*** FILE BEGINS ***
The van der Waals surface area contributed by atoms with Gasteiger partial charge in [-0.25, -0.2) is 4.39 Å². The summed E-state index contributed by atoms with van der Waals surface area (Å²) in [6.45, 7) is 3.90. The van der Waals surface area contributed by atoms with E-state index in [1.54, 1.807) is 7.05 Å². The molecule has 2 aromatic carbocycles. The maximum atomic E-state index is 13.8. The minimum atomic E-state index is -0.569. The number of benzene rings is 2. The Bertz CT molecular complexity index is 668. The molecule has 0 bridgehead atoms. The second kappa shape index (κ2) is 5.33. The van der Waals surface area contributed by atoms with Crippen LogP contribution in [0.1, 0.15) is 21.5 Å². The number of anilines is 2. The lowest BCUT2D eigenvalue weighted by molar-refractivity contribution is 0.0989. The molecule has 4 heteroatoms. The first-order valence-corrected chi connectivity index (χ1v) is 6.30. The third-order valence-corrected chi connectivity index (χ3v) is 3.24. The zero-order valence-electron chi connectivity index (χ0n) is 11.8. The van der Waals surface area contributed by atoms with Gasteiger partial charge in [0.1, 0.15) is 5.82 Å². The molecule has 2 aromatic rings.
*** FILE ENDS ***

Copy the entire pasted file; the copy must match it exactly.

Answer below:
The van der Waals surface area contributed by atoms with Gasteiger partial charge in [-0.25, -0.2) is 4.39 Å². The summed E-state index contributed by atoms with van der Waals surface area (Å²) in [6.45, 7) is 3.90. The van der Waals surface area contributed by atoms with E-state index in [1.54, 1.807) is 7.05 Å². The molecule has 2 aromatic carbocycles. The maximum atomic E-state index is 13.8. The minimum atomic E-state index is -0.569. The number of benzene rings is 2. The Bertz CT molecular complexity index is 668. The molecule has 0 bridgehead atoms. The second kappa shape index (κ2) is 5.33. The van der Waals surface area contributed by atoms with Crippen LogP contribution in [0.1, 0.15) is 21.5 Å². The number of anilines is 2. The lowest BCUT2D eigenvalue weighted by molar-refractivity contribution is 0.0989. The molecule has 4 heteroatoms. The first-order valence-corrected chi connectivity index (χ1v) is 6.30. The third-order valence-corrected chi connectivity index (χ3v) is 3.24. The zero-order valence-electron chi connectivity index (χ0n) is 11.8. The van der Waals surface area contributed by atoms with Gasteiger partial charge in [0.1, 0.15) is 5.82 Å². The molecule has 2 aromatic rings.